Energy, industrial stocks keep Wall Street afloat; IBM drags
Wall Street edged higher in a volatile morning session on Wednesday as industrial stocks gained on strong results from some marquee companies and a jump in oil prices boosted energy stocks.
The gains were kept in check by technology shares, which were hit by a 7.2 percent slump in IBM after the company`s margins missed estimates and by a slump in semiconductor stocks.
Among industrials, CSX Corp jumped 7 percent after the company topped profit estimates. That lifted other railroad stocks and helped power a 1.2 percent jump in the Dow Jones Transport index.
United Airlines gained 5.1 percent and lifted other airline stocks after reporting a better-than-expected quarterly profit, helped by higher fares.
"Even though it`s early in the earnings season, what you`re seeing is what folks were hoping - it is in line with expectations," said Thomas Martin, senior portfolio manager at GlobAlt Investments in Atlanta.
"The growth rate is coming in slightly higher as companies report above expectations, but it hasn`t been super high."
S&P 500 companies are expected to post an 18.6 percent rise in profits in the first quarter, the biggest increase in seven years, according to Thomson Reuters data.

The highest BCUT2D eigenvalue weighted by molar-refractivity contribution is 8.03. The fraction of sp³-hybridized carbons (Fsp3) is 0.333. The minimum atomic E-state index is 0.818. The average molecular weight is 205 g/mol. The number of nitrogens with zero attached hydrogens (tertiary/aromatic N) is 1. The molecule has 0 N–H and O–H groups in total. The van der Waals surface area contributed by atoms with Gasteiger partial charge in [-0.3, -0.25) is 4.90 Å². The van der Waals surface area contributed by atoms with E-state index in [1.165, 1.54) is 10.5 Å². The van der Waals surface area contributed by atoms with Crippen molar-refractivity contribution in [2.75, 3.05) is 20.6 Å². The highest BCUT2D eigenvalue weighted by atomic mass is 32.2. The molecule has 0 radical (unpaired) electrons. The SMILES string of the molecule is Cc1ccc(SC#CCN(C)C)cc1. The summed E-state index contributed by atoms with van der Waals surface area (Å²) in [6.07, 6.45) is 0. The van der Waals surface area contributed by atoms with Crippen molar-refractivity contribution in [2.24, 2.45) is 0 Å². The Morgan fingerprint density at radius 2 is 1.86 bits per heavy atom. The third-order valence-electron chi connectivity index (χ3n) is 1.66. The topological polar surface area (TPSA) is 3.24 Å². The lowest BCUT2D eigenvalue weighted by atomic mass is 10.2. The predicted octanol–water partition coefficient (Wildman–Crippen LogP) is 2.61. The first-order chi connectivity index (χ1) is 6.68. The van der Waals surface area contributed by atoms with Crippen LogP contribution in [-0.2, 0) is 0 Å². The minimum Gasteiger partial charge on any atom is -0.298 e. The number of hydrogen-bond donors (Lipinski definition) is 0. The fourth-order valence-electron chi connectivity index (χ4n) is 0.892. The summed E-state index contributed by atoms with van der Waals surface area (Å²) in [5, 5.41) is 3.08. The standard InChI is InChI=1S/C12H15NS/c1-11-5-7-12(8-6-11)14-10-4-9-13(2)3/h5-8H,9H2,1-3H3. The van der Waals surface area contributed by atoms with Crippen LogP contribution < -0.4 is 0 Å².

At 11:23 a.m. ET, the Dow Jones Industrial Average was up 0.02 percent, at 24,792.02. The S&P 500 gained 0.33 percent to 2,715.22 and the Nasdaq Composite rose 0.34 percent to 7,306.12.
The CBOE Volatility index was up 0.72 points at 15.99, marking its first gain after closing lower for six days in a row.
Helping the Nasdaq pull back from a dip earlier in the session was a rise in consumer discretionary stocks, such as Amazon`s 1.7 percent rise.
Tesla also rose 2.6 percent after a report that the company was aiming to ramp up production of Model 3 cars to reach its goal.
Oil prices jumped about 2 percent, lifted by a reported decline in U.S. crude inventories and the risk of supply disruptions. The energy sector was up 1.6 percent and led the gainers among the 11 major S&P indexes.
Among the decliners were chip stocks after chip equipment maker Lam Research kept its full-year forecast unchanged, which analysts said could imply a slowdown in demand.
Lam Research fell 4.6 percent and was the biggest decliner on the Philadelphia SE Semiconductor index, which fell 0.65 percent.
Advancing issues outnumbered decliners on the NYSE for a 2.13-to-1 ratio, and on the Nasdaq, for a 1.83-to-1 ratio.
(This article has not been edited by Zeebiz editorial team and is auto-generated from an agency feed.)
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